Yeah, right. You think you're going to get my answers to that in a blog posting?
Well, maybe I'll talk about it anyway, and maybe that will clarify some things for some of you.
I have been answering that question, and in lots of ways too, for a long time.
What strikes me as a funny thing is that, back in the day, when I could not read as well as now, I had a lot more rules, and felt like I had to hold tighter to the reins, because who knew where those stupid horses were going?
Now, however, a much lighter touch, I figure the horses kind of know where they want to go, and there isn't really any pressure to get something right, because if it doesn't feel right in the first place, before I read a thing, I don't bother reading it.
What do I mean by all that? Am I saying "just go with your feelings, dude!" and is that some kind of amazing change of my opinion or doctrine?
No. Because I never favored a robotic, just read it out of the book approach. What I favored and argued for, and still do, is that your "intuition" had better start by putting something into your silly intuition cap—you know your empty head. And that means educating yourself about Tarot, and that means a lot more than most people seem to think.
Now, can you read cards without anything in your silly head? Sure. Mostly it will be a lousy reading. But, and this kind of goes to that idea of loosening up on the reins, an insightful but ignorant person can sometimes read better than a knowledgeable but paranoid person, concerned about seeing everything and the kitchen sink in the card.
Here I am talking about somebody actually trying to read a Tarot card, not the clowns or con artists who pretend to read cards, but actually read the clients that come to them. The latter technique, favored by many current Tarot writers, such as Mary Greer, is intended to mislead people, and in some cases to place sole responsibility for the reading on the client, who can then be blamed as well if things don't go as planned (the plan being the client will just tell the reader what to say and that will satisfy all concerned).
Anyway, I think education is key for being a good Tarot reader, and the best kind of education will not involve reading any of the myriad awful books about Tarot. Of course I exempt my own book from this ban list, because it is perfectly wonderful and anybody wanting to learn about Tarot should purchase a copy and also read the thing! But mainly, Tarot books kind of suck for telling you anything useful about the world, which is actually what you will be reading about, right?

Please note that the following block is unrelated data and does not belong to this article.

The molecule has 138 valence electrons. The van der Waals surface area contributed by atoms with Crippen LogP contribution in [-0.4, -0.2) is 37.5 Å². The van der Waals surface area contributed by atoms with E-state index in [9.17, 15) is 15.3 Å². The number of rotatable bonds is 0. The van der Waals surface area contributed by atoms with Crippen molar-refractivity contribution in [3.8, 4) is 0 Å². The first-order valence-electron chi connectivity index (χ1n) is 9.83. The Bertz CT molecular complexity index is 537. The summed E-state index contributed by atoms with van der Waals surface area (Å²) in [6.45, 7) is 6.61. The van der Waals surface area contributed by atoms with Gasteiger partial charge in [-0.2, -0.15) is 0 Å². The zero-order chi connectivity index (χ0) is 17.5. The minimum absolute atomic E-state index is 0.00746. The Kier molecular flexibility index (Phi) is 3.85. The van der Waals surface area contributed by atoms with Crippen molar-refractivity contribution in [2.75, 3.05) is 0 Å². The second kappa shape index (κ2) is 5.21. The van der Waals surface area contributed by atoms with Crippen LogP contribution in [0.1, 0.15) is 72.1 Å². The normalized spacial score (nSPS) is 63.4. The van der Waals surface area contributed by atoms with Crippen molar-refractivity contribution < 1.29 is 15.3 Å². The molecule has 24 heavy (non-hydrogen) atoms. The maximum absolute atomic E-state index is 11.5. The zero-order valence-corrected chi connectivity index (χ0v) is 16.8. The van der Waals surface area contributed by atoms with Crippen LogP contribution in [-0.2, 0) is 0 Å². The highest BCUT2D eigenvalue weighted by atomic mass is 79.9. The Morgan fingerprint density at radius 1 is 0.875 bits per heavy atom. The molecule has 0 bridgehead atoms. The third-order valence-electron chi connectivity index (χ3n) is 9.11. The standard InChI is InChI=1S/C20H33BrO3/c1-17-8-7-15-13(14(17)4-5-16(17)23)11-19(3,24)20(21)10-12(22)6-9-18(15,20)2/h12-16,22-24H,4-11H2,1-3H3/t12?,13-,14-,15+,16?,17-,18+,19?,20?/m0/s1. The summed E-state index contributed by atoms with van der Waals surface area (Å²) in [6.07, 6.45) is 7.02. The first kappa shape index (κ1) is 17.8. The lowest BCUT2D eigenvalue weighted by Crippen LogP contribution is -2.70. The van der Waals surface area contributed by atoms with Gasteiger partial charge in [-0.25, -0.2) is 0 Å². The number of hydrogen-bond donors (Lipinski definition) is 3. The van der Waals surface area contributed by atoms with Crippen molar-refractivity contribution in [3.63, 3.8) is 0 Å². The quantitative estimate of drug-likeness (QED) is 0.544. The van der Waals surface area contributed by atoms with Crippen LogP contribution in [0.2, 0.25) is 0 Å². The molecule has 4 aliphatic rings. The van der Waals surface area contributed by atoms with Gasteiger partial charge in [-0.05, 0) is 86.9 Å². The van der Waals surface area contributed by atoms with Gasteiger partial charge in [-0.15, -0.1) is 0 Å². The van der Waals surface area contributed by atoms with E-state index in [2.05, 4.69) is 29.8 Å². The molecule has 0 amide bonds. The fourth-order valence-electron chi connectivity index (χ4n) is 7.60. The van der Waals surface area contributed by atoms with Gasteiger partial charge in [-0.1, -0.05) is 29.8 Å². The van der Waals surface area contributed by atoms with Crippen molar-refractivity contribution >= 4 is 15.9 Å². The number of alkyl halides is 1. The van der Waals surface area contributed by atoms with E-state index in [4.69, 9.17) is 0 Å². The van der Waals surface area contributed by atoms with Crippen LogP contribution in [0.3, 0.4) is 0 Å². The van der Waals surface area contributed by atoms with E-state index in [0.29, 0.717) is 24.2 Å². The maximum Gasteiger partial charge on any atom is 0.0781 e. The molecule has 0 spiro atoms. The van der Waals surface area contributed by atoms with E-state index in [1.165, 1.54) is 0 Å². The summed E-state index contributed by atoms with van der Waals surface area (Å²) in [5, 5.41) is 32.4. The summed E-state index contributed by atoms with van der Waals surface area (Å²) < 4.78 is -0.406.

So, there may be times, sometimes long stretches of time, where you just put the cards away and go live some life, and learn about things that seem to have nothing whatsoever about Tarot cards. You may find, when you return to Tarot, that this seemingly unrelated activity, has opened your eyes to something Tarotic you had never before understood. And you may find that you have improved as a reader too.
This is true because seeing connections is a big part of reading Tarot and interpreting readings—that is seeing what relevance the read cards have to the question being asked, or to the life and circumstances of human beings, which is the subject of the vast majority of questions ever asked of a Tarot reader. Sure, armed with a pack of Tarot cards, a very insightful person, who has lived very little, can possibly say some helpful and even true things, but a person who has spent as much time living life as learning to be a Tarot weenie, may be able to SEE the answer, maybe at a glance, because he has read so much of so many significators that he can recognize a pattern quickly and accurately, whether or not it is printed on cardboard.
So, in this new year, get the hell away from Tarot for a bit and go read something else, or go live something else, and don't think for a moment about Tarot, at least not in a plan or because you have to. If a Tarot idea comes calling, answer the door and consider it. And see how it connects to what you are learning.
Good luck out there, Tarotically and otherwise, in 2010.